The writing of the constitution, which has not been completed in the last three years, is expected to be drafted within the next three months – a feat that will strongly depend on the nature of negotiations and the extent to which the respective political parties are willing to compromise and reach a political consensus for the larger interest of the nation and its people. One key challenge that Nepal is encountering is the political incompetency to simultaneously address the various disputes. Both the promulgation of a new constitution, and the integration and rehabilitation of the People Liberation Army (also known as Maoist combatants) into the Nepal Army, continue be sore issues. Importantly, the inability to resolve the ethnic-based federalism, formation of governance and state-restructuring, issues have intensified the inter- party and intra-party political tensions.
The successful completion of the constitution impinges upon political consensus of state- restructuring and the modality of a federal structure. The criteria and process of redrawing the internal boundaries and delineating federal provinces require massive cadastral projects that in turn require political will, compromise and consensus. This task is inextricably tied to the rise of identity politics with ethnic groups clamouring for fair representation in order to avoid the negative impact arising out of the 1990 constitution. Highlighting the limitations of the 1990 Constitution, David Gellner argued that the Bahuns and Chhetris continued to dominate the higher echelons of the state despite the constitution enshrining the rights of individuals and banning discrimination on the basis of ethnicity, caste and gender.
During the period of the civil war, the Maoist insurgents galvanised minority ethnic groups and mobilised ethnic grievances to garner votes during the 2008 CA elections. The ethnicisation of politics is bourgeoning in Nepal and it appears to shape the inevitable outcome of a political structure based on ethnic federalism. In particular, the Madhesi struggle that gained momentum in 2007, has gained significant political clout. Mahendra Lawoti argues that ‘if it had not been for the Madhesi movement, federalism would not have been incorporated in the interim constitution’.3 Ethnic groups such as the Madhesi, Tharus, Magars, and Tamangs share similar sentiments about their exclusion from various organs of the state and the ethnic federalism that is perceived to create a base for competitive democracy. As such, this concept harbours the hope of reducing the preponderance of high- caste Hindus. However, the fruition of this is questionable since ethnicity, caste and class intersect in myriad ways thus undermining the possibility of ethnic equality and inclusive governance.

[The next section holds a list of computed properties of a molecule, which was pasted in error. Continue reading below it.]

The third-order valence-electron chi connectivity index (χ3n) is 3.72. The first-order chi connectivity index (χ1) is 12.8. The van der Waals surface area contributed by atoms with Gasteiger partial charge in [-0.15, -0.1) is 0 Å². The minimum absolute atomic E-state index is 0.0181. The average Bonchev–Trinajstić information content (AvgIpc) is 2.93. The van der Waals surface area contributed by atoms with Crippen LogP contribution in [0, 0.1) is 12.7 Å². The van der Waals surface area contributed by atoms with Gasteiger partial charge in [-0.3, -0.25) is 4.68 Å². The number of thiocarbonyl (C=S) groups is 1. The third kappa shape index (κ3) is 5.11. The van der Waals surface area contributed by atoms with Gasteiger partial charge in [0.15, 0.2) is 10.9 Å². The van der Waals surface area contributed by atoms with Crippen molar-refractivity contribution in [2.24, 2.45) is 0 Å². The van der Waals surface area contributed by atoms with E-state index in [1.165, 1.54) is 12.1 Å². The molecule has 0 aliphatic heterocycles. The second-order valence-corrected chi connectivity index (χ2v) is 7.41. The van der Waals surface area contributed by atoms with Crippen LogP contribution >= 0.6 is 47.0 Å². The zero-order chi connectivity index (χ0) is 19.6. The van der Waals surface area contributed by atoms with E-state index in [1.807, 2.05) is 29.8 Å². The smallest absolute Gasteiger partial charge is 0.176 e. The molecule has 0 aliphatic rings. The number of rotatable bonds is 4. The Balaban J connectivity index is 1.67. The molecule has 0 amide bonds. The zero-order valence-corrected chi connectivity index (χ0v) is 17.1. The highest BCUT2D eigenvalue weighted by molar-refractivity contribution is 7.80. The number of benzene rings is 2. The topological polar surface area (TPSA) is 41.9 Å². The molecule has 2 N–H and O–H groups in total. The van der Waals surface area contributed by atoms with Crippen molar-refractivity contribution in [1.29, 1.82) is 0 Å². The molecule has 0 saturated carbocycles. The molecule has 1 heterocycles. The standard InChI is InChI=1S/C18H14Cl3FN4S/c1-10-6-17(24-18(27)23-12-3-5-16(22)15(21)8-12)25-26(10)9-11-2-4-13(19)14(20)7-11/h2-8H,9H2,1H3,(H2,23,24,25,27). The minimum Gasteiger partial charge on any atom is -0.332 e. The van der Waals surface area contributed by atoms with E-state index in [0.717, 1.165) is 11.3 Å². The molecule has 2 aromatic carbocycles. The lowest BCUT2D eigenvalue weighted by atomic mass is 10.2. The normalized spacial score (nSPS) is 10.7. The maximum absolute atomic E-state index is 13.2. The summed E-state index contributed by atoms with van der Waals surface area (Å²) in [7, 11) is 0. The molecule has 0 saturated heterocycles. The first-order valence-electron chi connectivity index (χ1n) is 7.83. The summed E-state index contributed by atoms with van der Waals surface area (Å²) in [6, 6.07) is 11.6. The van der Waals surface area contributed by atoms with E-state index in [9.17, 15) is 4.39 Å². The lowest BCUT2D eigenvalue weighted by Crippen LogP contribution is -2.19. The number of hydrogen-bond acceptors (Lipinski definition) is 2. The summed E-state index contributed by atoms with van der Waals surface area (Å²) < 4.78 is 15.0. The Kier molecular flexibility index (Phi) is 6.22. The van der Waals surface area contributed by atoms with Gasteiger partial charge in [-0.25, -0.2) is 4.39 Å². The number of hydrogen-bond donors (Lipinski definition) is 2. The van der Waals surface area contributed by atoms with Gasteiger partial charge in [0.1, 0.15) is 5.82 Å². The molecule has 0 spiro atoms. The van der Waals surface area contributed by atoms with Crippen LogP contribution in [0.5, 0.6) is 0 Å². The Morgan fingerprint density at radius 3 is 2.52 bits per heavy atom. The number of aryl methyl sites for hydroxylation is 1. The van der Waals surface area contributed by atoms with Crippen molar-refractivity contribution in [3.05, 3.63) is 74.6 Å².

Arguably, the primary issue is not just about the promulgation of the constitution but the political direction that Nepal is headed towards – in the context of carving out the country on the basis of ethnic federalism. The ethnicisation of politics in Nepal has fuelled the inter- party and intra-party cleavages. In addition, the re-conceptualisation of provincial boundaries on the basis of ethnicity will undermine Prithivi Narayan Shah’s unification of the various states in 1769. In this regard, the political experiment with ethnic federalism will firstly, debilitate the consolidatory efforts of Prithivi Narayan Shah and secondly, bring a sharper focus to the ethnic differences among the various communities.
While there are imminent prospects for separatist movements to gain ground if ethnic federalism is not asserted, there is also a serious need to analyse the feasibility of such a structure. Federalism requires mature leadership which Nepal lacks, and dividing the country along ethnic lines will fuel inter-ethnic hostility. As an ethnically diverse country, a state structure based on ethnicity will, in principle, give credence to ethnic pluralism. However, it may not translate into inclusive governance and address all negative forms of exclusion. It is crucial that Nepal’s political leaders garner the support of the public to strengthen the prospect of organising the country based on ethnic pluralism.
Furthermore, the communist ideology that captured the imagination of the public is at risk of being undermined, due to Nepal’s ethnic quandaries. The ‘People’s War’ was fought on the basis of an ideological struggle to overthrow feudalism and the monarchy. The spirit of Maoism in Nepal evokes a sense of empowerment and resonates with the strong undercurrent of egalitarianism. During the inception of the communist movement, federalism was not on the political agenda for the UCPN-Maoist party. In fact, in 2007, when the parliament passed the interim constitution, ‘there was no mention of federalism although the commitment to state restructuring was apparent’. 4 The centrality of the UCPN-Maoists leadership will change based on their ability to tactfully adapt to the challenge of ethnic federalism, whilst retaining their communist ethos.
In the process of undergoing a political revamp, Nepal faces the threat of a counter-revolution. Since 2006, the procrastinated transition for a ‘New Nepal’ has worn the patience of the people, which has far-reaching consequences in the long-run. There is overwhelming hype over the delayed constitutional writing process. However, a more critical question that needs to be addressed is the challenge of ethnic federalism as a form of governance, in the light of Nepal’s fledgling roots in democracy. Amidst unending party politics, experimenting with a new political structure will sink Nepal into a deeper turmoil. Within the context of an upsurge in ethnic politics, it is integral for political actors to reconcile their various rightist and leftist ideologies and undertake a pragmatic approach in their state restructural process.